As a Health Editor who struggles to get out of bed when it's cold out - these 7 simple tricks make all the difference


How to get out of bed when it's cold: A bed
(Image credit: Getty Images)

News flash: it's cold out. Like cold cold. Seemingly overnight, autumn is here, with a sudden dip in temperatures, heavy wind and biting rain predicted for this week.

While burrowing down into your duvet for the foreseeable might seem like the most appealing option right now, there are simple, affordable ways to make it that bit easier to get up in the morning. 

Trust me - I'm a Health Editor who tests wellness trends for a living, so I know a thing or two about optimising the perfect sleep environment. Not only that, but I'm a 9x marathon runner who frequently spends my winter mornings getting up at 6am to squeeze in my long runs before work, meaning I've really had to perfect the art of getting up and going on even the darkest, coldest days.  

Before we dive in, know this: it's normal to find it more difficult to get up as the seasons shift. Studies indicate that, in countries with more distinct seasonal variations like the UK, people go to bed and wake up later in the winter than in the summer. This is thought to be down to the lack of natural daylight in winter which in turn affects our circadian rhythm. 

Make things that little bit easier for yourself with the tips below. Don't miss our guides on how to improve your sleep, the best beauty sleep products and MC UK's favourite pillow sprays, while you're here. 

How to get out of bed when it's cold: 7 simple tips

1. Buy an SAD lamp or alarm clock

First up: if you haven't invested in a sunrise or SAD alarm clock, it's one of the simplest ways to ease yourself into easier winter wake-ups. 

While you'll likely have seen people raving about them online, the nifty little clocks really are game-changing. Wondering how they work? Simple: they mimic sunrise and allow you to wake up gradually rather than to the brash beeping of your phone alarm. 

Designed to ease you into your day, the modern-looking clocks not only promise to make getting up that bit easier, but they can also help stave off seasonal affective disorder if used during the day in the winter months. 

With my LUMIE lamp, you can choose between a steady, golden "sunrise" to wake you up and the sound of birds tweeting if you'd like an audio wake-up, too. 

2. Wear your cosiest pyjamas

Sounds obvious, but going to bed in your matching summer set or favourite band t-shirt probably won't cut it when temperatures drop.

Think about it - the hardest bit about getting out of bed is leaving the warm embrace of your duvet. Wear a warm set of pyjamas to bed, though, and you don't risk being quite so cold as you peg it to the shower.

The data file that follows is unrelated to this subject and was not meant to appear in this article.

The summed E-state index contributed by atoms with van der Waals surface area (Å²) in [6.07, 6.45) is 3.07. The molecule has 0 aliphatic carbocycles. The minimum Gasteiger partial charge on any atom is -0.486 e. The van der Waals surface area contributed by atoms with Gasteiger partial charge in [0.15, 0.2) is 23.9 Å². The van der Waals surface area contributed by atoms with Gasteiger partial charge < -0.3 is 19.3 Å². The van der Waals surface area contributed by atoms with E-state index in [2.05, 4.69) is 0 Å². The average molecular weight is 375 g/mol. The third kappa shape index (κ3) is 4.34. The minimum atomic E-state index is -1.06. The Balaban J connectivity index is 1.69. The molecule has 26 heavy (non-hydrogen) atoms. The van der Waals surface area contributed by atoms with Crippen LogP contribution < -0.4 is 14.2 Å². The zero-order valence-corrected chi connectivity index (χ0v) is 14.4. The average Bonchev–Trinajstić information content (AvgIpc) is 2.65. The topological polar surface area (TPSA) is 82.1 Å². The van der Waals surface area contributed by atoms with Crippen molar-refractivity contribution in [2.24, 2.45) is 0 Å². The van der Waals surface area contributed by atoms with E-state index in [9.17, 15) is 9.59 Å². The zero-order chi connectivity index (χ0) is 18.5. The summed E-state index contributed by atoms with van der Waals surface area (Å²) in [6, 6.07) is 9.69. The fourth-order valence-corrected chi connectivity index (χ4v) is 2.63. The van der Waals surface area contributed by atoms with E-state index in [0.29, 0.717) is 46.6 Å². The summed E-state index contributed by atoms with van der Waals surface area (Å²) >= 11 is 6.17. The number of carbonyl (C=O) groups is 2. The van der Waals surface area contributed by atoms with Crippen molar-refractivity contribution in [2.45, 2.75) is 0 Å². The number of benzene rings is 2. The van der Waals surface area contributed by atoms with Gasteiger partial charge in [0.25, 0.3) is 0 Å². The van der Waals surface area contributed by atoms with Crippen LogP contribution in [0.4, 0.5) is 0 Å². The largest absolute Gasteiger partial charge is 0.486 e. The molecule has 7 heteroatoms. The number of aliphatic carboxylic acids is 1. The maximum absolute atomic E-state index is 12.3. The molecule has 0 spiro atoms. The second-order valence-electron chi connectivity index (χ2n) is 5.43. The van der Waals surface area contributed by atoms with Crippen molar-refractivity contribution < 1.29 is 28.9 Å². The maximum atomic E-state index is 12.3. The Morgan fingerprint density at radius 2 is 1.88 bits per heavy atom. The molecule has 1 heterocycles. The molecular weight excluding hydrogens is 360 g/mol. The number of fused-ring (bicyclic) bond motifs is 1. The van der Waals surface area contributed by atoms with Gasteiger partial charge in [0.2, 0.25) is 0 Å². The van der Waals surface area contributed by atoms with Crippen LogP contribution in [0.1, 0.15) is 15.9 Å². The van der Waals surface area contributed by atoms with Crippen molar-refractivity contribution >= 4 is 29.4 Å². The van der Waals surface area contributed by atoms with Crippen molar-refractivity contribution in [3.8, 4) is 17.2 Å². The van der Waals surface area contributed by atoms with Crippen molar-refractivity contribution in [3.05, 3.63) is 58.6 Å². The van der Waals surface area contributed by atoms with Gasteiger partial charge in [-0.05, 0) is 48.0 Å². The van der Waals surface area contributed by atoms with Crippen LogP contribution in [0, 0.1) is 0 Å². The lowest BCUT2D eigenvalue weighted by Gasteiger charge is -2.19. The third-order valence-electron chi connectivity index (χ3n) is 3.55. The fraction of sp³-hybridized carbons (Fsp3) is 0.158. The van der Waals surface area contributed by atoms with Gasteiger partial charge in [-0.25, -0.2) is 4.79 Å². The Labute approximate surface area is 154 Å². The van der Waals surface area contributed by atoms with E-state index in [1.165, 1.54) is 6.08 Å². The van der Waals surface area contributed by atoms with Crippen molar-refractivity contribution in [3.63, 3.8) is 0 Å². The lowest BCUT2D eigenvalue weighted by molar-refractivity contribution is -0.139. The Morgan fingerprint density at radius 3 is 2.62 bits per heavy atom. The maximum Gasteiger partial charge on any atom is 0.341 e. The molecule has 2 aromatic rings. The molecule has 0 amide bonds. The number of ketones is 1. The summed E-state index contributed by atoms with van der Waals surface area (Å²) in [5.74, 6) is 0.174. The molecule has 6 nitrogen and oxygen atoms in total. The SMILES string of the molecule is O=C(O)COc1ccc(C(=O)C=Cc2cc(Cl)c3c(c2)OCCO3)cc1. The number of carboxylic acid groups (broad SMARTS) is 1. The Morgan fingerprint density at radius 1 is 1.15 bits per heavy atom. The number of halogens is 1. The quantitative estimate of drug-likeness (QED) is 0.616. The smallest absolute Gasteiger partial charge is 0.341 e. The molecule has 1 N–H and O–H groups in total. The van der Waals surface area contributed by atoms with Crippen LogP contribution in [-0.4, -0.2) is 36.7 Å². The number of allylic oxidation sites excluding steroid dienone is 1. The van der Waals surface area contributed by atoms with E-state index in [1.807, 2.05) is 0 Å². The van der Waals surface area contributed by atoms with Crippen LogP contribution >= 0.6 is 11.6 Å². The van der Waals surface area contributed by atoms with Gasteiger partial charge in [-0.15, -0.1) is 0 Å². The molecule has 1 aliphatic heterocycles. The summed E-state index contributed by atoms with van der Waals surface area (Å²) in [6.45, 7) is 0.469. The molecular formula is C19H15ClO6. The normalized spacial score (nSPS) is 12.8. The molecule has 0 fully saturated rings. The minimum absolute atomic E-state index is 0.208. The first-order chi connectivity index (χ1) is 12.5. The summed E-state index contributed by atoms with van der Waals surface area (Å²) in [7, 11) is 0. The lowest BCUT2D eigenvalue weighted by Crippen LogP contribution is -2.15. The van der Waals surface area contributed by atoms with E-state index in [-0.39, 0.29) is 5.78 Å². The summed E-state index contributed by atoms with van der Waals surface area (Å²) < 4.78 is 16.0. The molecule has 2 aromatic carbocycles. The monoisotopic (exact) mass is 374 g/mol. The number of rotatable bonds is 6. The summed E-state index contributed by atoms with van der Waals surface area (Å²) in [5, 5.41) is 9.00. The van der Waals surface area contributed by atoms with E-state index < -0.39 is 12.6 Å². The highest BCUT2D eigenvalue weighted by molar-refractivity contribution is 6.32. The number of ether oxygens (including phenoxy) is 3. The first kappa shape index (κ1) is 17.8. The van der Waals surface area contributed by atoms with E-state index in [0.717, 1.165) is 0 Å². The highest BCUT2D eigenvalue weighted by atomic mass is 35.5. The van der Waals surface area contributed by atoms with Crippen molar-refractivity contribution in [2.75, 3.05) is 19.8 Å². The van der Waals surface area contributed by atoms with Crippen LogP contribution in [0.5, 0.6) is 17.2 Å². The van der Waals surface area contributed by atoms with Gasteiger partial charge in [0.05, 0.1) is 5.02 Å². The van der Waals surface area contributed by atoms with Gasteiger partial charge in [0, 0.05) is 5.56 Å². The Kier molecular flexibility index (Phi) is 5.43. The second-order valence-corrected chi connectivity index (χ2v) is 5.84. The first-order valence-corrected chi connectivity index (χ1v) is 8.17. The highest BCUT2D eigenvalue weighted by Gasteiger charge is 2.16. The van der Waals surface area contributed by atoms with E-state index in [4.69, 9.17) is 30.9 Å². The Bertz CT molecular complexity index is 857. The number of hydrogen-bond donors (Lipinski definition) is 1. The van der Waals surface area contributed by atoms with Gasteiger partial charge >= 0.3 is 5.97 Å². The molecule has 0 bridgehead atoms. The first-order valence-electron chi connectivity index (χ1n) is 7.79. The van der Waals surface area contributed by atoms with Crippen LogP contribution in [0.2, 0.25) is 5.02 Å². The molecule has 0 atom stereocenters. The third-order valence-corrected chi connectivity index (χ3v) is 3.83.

My go-to's are pyjamas from Yawn or Desmond & Dempsey. Both brands design matching sets from organic cotton which allows your skin to breathe while also keeping you warm. I also wear fluffy socks come winter for an extra layer of warmth and keep slippers next to my bed to avoid cold feet in the morning. 

Prefer sleeping sans clothes? Keep a dressing gown or warm layer next to your bed to chuck on when you do get up, instead.

3. Plug your phone in outside of your bedroom

This one might seem irritating to begin with but is actually an extremely effective way of forcing yourself to get up in the morning. I first read about it in James Clear's Atomic Habits, a self-help book designed to teach you how to create good habits and break bad ones.

You'll likely know that keeping your phone away from your bed is good for you - as this study highlights, restricting your smartphone usage in your bedroom directly correlates to increased levels of happiness and quality of life. So, why not give it a go? It's as simple as charging your phone in the hallway or on the other side of the room so that when your alarm goes in the morning, you physically have to get up to turn it off. This will not only cement your wake-up time but physically means you have to get up and stretch your legs, kickstarting your day. 

I've been testing this for the best part of this year now - read my full review of what I learned sleeping with my phone outside of my bedroom, here - and am a convert. Plus, it means you don't doomscroll on your phone late at night, instead cultivating a proper wind-down routine.